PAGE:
In one aspect of the invention, a method for use in a Gateway General Packet Radio Service Support Node (GGSN) located in a mobile network for processing subscriber service charging data (SSCD), comprises gathering the subscriber service charging data (SSCD) in the Gateway General Packet Radio Service Support Node (GGSN), distributing the subscriber service charging data (SSCD) to a subsidiary system which processes the gathered subscriber service charging data (SSCD) and then in turn the processed subscriber service charging data (SSCD) is transmitted to a network element. Preferably, the method distributes the subscriber service charging data (SSCD) by relating each one of the plurality of subscribers to the gathered the subscriber service charging data (SSCD) with a parameter transmitted with the subscriber service charging data (SSCD).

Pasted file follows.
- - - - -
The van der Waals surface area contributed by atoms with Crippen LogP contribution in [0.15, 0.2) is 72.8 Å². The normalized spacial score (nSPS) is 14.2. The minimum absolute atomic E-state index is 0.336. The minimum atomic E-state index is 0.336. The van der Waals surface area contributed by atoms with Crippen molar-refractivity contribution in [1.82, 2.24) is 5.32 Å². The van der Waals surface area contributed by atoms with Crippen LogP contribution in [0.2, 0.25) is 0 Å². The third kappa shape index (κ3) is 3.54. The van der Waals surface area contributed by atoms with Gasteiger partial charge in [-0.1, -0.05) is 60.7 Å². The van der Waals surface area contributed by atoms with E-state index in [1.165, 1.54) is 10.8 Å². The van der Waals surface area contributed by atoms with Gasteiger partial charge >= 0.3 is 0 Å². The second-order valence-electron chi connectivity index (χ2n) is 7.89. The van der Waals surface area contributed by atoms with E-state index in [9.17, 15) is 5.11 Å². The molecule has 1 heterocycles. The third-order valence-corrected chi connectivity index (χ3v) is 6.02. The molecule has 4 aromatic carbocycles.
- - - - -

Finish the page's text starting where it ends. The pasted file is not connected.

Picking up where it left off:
In another aspect of the invention, an apparatus used as a Gateway General Packet Radio Service Support Node (GGSN) in a mobile network and arranged to process subscriber service charging data (SSCD), comprises of a collecting unit that is arranged to gather the subscriber service charging data (SSCD), a load distribution unit arranged to distribute the subscriber service charging data (SSCD) to a subsidiary system for processing and a central processor unit arranged, when it receives the processed subscriber service charging data (SSCD) to transmit the subscriber service charging data (SSCD) to a network element. Preferably, the load distribution unit is arranged to distribute the gathered subscriber service charging data (SSCD) by relating each one of the plurality of subscribers to the gathered the subscriber service charging data (SSCD) with a parameter transmitted with the subscriber service charging data (SSCD).